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Today's News

  • IL’s Boulware S.C. Wrestling Coach of Year

    Indian Land High School state champion wrestling coach Leon Boulware will be honored among the state prep coaching elite Sunday night, July 29.
    Boulware, who guided the ILHS Warriors to the 2019 Class AAA state wrestling championship, will be honored as the 2018-19 Wrestling Coach of the Year by the S.C. Coaches Association.

  • Dixie Boys 13U stars fall

    BLUFFTON – The Lancaster Dixie Boys U13 all-stars fell short in their quest for the state championship Monday night.
    Seneca edged the Lancaster all-stars, 7-6 on Monday in Bluffton to end the team’s postseason run at Oscar Frazier Park.
    The Lancaster Dixie Baseball U13 stars opened the double-elimination tournament with a 13-1 win over Lexington on Saturday morning.
    Lancaster pitcher Will Wrape, hurled four strong innings for the win. Wrape, who threw 52 pitches, struck out three and allowed an earned run.

  • Inman rallies to halt juniors’ run

    INMAN – Lancaster Post 31 was up and seemingly in control, but the P-31 junior team couldn’t complete the task and saw its baseball season end Monday night.
    The P-31 juniors, up 8-3 in the third inning, saw state tournament host Inman Post 45 rally for eight unanswered runs in an 11-8 loss to end their postseason hopes at Jim Everhart Field in Inman.
    With its comeback win, Inman advanced to face York on Tuesday night in another elimination game in the double-elimination field.

  • Darlings stars’ send-off Thursday

    The S.C. state champion Lancaster County Dixie Softball Darlings all-stars will depart for the Dixie Softball World Series in Eufaula, Ala., on Thursday evening.
    The Darlings stars, age 8-under, will leave from the Belk Department Store parking lot in the Lancaster Square Shopping Center at 6:30 p.m.
    The Darlings stars, who are 8-1 in postseason play, will represent the Palmetto State in the Darlings World Series where play opens Saturday, July 27.
    Lancaster County will face Texas in the opening round.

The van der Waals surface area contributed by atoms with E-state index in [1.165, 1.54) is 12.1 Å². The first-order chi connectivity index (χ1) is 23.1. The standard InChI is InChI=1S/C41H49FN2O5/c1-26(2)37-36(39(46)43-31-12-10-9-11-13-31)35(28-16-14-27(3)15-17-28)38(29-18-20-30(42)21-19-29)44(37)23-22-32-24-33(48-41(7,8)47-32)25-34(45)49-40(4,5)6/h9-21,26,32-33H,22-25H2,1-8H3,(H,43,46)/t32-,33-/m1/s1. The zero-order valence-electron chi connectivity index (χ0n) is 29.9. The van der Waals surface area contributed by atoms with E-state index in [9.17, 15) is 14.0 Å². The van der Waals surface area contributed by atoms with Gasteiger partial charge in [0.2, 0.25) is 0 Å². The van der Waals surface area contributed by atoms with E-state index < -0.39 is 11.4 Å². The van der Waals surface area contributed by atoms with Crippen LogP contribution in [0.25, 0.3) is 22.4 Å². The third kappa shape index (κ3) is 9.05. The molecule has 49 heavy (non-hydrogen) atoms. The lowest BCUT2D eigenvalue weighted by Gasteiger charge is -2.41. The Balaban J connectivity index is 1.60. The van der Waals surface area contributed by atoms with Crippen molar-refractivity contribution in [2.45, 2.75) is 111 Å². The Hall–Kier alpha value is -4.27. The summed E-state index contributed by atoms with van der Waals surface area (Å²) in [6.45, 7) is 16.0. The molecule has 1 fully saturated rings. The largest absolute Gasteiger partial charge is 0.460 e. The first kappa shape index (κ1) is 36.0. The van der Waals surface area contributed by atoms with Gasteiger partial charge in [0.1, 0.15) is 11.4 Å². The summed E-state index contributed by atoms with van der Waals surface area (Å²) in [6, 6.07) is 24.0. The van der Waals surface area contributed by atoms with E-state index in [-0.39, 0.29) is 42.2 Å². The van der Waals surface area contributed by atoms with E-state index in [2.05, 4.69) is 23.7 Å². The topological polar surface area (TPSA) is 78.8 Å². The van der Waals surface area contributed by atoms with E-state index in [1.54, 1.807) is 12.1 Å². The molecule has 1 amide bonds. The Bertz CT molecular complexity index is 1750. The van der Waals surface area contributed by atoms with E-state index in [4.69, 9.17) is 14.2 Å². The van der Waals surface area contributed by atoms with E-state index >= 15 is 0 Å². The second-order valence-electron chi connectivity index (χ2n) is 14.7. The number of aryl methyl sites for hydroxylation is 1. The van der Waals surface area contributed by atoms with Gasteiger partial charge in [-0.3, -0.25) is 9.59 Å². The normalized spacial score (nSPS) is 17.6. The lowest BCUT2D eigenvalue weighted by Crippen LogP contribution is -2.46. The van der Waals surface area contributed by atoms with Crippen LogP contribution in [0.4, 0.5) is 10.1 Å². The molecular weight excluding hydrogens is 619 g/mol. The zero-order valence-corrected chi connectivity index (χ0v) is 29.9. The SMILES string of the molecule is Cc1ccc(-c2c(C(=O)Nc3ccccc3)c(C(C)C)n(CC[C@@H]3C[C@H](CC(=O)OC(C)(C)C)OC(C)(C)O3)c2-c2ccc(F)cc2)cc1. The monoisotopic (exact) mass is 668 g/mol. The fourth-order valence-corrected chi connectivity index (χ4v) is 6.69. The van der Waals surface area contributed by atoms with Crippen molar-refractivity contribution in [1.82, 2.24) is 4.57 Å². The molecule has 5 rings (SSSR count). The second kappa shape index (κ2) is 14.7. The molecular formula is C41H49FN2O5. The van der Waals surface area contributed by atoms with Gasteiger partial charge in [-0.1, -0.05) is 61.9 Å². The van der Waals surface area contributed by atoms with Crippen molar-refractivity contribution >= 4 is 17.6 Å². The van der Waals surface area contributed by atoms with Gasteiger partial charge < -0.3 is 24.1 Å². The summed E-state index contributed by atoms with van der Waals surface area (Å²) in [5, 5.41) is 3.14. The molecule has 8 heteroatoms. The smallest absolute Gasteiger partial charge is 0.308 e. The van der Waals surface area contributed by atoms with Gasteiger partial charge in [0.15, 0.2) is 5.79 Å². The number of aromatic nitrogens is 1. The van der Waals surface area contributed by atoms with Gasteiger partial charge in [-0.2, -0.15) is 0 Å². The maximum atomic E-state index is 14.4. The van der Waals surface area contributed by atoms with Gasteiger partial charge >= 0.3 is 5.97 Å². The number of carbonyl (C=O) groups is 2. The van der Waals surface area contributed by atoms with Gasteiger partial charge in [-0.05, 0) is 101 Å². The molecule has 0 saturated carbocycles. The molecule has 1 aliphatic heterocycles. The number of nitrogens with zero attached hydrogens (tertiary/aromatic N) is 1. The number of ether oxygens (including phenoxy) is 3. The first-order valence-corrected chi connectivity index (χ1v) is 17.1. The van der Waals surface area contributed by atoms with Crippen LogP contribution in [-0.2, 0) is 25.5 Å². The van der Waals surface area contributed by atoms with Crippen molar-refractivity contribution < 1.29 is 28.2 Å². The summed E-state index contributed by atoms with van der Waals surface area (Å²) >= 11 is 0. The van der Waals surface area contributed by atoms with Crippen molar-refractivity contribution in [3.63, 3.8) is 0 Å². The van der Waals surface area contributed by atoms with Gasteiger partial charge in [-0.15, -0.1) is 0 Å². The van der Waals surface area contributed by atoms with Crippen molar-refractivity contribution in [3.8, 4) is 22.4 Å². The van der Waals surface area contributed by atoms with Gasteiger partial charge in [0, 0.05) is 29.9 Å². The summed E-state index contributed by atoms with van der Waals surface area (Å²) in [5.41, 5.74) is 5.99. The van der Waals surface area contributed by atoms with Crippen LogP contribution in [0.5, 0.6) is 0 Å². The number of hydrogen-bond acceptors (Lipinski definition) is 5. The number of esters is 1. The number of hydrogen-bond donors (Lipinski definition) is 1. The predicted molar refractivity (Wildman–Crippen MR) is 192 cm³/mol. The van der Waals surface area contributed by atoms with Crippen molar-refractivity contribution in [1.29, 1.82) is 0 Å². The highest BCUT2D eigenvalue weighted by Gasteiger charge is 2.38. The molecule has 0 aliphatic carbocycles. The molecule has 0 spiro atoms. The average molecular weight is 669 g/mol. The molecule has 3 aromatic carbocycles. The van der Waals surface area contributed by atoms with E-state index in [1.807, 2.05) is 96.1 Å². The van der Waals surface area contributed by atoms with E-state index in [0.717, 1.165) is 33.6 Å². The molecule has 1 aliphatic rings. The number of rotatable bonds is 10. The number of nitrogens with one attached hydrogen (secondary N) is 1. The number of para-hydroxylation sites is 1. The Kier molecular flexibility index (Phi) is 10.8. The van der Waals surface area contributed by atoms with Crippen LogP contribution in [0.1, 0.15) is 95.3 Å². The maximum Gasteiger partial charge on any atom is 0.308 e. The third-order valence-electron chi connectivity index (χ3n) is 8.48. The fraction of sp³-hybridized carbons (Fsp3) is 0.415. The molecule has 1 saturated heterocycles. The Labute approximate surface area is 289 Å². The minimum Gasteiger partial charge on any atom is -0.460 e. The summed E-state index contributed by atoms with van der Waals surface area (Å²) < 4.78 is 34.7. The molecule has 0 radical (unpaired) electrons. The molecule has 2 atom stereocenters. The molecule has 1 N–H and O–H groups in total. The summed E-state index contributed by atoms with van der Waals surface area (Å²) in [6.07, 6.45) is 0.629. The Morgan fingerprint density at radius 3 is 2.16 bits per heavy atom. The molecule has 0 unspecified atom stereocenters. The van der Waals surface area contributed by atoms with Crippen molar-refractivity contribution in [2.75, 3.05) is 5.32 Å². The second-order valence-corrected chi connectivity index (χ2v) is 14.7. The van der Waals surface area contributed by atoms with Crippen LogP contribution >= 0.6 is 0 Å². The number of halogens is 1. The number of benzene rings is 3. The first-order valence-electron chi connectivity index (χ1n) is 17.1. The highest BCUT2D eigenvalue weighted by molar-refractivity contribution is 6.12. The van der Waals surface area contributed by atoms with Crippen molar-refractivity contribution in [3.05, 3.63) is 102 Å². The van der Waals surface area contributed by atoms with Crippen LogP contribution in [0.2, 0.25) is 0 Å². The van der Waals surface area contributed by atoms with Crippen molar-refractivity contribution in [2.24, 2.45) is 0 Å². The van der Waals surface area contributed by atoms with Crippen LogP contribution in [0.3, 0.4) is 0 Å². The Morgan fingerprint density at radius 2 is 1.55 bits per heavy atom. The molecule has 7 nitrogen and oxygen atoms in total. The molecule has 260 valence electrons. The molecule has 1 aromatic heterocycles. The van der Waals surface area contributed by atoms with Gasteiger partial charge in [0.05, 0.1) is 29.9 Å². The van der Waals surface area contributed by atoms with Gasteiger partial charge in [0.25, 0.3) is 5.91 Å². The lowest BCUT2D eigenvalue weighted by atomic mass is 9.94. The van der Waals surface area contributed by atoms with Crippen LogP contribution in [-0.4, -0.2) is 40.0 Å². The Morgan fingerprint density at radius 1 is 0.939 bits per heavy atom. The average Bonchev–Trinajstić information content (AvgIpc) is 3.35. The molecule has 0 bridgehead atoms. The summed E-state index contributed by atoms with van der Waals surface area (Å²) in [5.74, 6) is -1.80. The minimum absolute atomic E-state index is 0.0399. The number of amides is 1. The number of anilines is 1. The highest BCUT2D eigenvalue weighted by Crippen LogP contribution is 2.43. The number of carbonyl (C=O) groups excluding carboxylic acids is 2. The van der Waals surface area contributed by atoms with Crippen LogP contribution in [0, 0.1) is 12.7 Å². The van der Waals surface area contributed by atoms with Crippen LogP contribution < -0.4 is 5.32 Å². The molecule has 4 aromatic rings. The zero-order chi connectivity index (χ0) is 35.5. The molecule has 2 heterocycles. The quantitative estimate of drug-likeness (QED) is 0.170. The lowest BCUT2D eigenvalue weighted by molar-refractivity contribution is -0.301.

• Guest Column: Can anti-trust law save newspapers?

    Federal and state anti-trust laws date from the late 19th and early 20th centuries, way before the emergence of the modern internet-fueled economy. But increasingly these old laws and concepts are being seen as the means of limiting the influence of the dominant internet platforms, and perhaps of helping print media, particularly newspapers, remain viable.

  • Guest Column: Did lawmakers violate law with DOT Commission suggestions?

    An Upstate legislative delegation might have skirted the state’s open-meetings law last year by privately recommending candidates for a Department of Transportation Commission seat to the governor, The Nerve found in a review.
    In interviews in mid-July, Greenville County GOP Reps. Mike Burns and Garry Smith said the Greenville and Spartanburg county legislative delegations each sent a letter to Gov. Henry McMaster supporting a different candidate for the 4th Congressional District seat now held by Woodrow “Woody” Willard.

  • Basket to make baskets at Native American Studies Center this fall

    USC Lancaster

    Traditional artist Nancy Basket will appear at USC Lancaster’s Native American Studies Center as artist-in-residence this fall, demonstrating and discussing her basket- making techniques.

  • Stonewall Books opens on Main Street

    Mary Richardson’s dream has come true. On Saturday, she opened Stonewall Books at 315 S. Main St. in Lancaster.
    It’s no coincidence that the bookstore’s doors opened July 20, the date of her wedding anniversary.

  • Maple Leaf: A dream come true

    INDIAN LAND – Christie Pedder always dreamed of having her own farm – a place out in the country where she could grow vegetables, keep horses and escape the tedium of a finance career.
    Her daughter, Mary Thomson, also had a dream – one where horses were the center of her life and not just a hobby.
    In spring 2018, both women’s dreams were realized at Maple Leaf Stables.
    The farm offers boarding, training and horse-riding lessons for ages 6 and up, from beginners to advanced riders.

  • Computer ‘fire’ in treasurer’s office hampers county system

    There’s a reason why no one answered the Lancaster County Administration Building phones for about an hour Tuesday afternoon.
    The county’s main computer server was taken offline and rebooted after an overnight software update partially failed. And doing that shut down the phone system.
    But it’s now “back up and working fine,” said Lancaster County Administrator Steve Willis.